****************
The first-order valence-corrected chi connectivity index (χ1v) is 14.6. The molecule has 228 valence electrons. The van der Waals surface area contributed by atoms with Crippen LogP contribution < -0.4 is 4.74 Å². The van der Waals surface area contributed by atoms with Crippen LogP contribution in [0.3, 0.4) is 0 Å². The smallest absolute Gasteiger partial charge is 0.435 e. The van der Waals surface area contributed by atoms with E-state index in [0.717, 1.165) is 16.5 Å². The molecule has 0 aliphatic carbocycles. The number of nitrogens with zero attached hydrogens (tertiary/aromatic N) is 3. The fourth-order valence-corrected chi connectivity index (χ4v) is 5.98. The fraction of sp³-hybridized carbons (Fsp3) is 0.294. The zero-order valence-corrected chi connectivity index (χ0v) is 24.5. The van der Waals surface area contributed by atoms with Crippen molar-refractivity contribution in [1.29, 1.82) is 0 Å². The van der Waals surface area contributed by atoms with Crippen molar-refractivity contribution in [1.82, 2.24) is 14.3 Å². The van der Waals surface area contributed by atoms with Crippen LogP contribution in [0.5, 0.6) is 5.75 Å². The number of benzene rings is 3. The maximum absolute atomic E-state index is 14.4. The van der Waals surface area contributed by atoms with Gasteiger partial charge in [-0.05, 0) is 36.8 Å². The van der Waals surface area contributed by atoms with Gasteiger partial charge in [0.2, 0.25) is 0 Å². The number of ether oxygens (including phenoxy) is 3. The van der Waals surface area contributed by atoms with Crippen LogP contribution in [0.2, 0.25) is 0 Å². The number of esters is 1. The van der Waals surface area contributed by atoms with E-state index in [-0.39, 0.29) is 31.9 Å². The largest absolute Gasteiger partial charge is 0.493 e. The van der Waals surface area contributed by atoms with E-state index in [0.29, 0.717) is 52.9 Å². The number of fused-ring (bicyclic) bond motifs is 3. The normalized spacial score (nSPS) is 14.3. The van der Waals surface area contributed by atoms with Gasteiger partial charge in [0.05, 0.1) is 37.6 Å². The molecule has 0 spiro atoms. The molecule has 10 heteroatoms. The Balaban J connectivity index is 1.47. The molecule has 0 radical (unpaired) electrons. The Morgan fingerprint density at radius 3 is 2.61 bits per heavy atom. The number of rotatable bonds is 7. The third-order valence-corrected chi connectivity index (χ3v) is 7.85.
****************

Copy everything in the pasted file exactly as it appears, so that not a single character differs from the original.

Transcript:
The first-order valence-corrected chi connectivity index (χ1v) is 14.6. The molecule has 228 valence electrons. The van der Waals surface area contributed by atoms with Crippen LogP contribution < -0.4 is 4.74 Å². The van der Waals surface area contributed by atoms with Crippen LogP contribution in [0.3, 0.4) is 0 Å². The smallest absolute Gasteiger partial charge is 0.435 e. The van der Waals surface area contributed by atoms with E-state index in [0.717, 1.165) is 16.5 Å². The molecule has 0 aliphatic carbocycles. The number of nitrogens with zero attached hydrogens (tertiary/aromatic N) is 3. The fourth-order valence-corrected chi connectivity index (χ4v) is 5.98. The fraction of sp³-hybridized carbons (Fsp3) is 0.294. The zero-order valence-corrected chi connectivity index (χ0v) is 24.5. The van der Waals surface area contributed by atoms with Crippen molar-refractivity contribution in [1.29, 1.82) is 0 Å². The van der Waals surface area contributed by atoms with Crippen molar-refractivity contribution in [1.82, 2.24) is 14.3 Å². The van der Waals surface area contributed by atoms with Crippen LogP contribution in [0.5, 0.6) is 5.75 Å². The number of benzene rings is 3. The maximum absolute atomic E-state index is 14.4. The van der Waals surface area contributed by atoms with Gasteiger partial charge in [-0.05, 0) is 36.8 Å². The van der Waals surface area contributed by atoms with Gasteiger partial charge in [0.2, 0.25) is 0 Å². The number of ether oxygens (including phenoxy) is 3. The van der Waals surface area contributed by atoms with Crippen LogP contribution in [0.2, 0.25) is 0 Å². The number of esters is 1. The van der Waals surface area contributed by atoms with E-state index in [-0.39, 0.29) is 31.9 Å². The largest absolute Gasteiger partial charge is 0.493 e. The van der Waals surface area contributed by atoms with E-state index in [0.29, 0.717) is 52.9 Å². The number of fused-ring (bicyclic) bond motifs is 3. The normalized spacial score (nSPS) is 14.3. The van der Waals surface area contributed by atoms with Gasteiger partial charge in [0.05, 0.1) is 37.6 Å². The molecule has 0 spiro atoms. The molecule has 10 heteroatoms. The Balaban J connectivity index is 1.47. The molecule has 0 radical (unpaired) electrons. The Morgan fingerprint density at radius 3 is 2.61 bits per heavy atom. The number of rotatable bonds is 7. The third-order valence-corrected chi connectivity index (χ3v) is 7.85.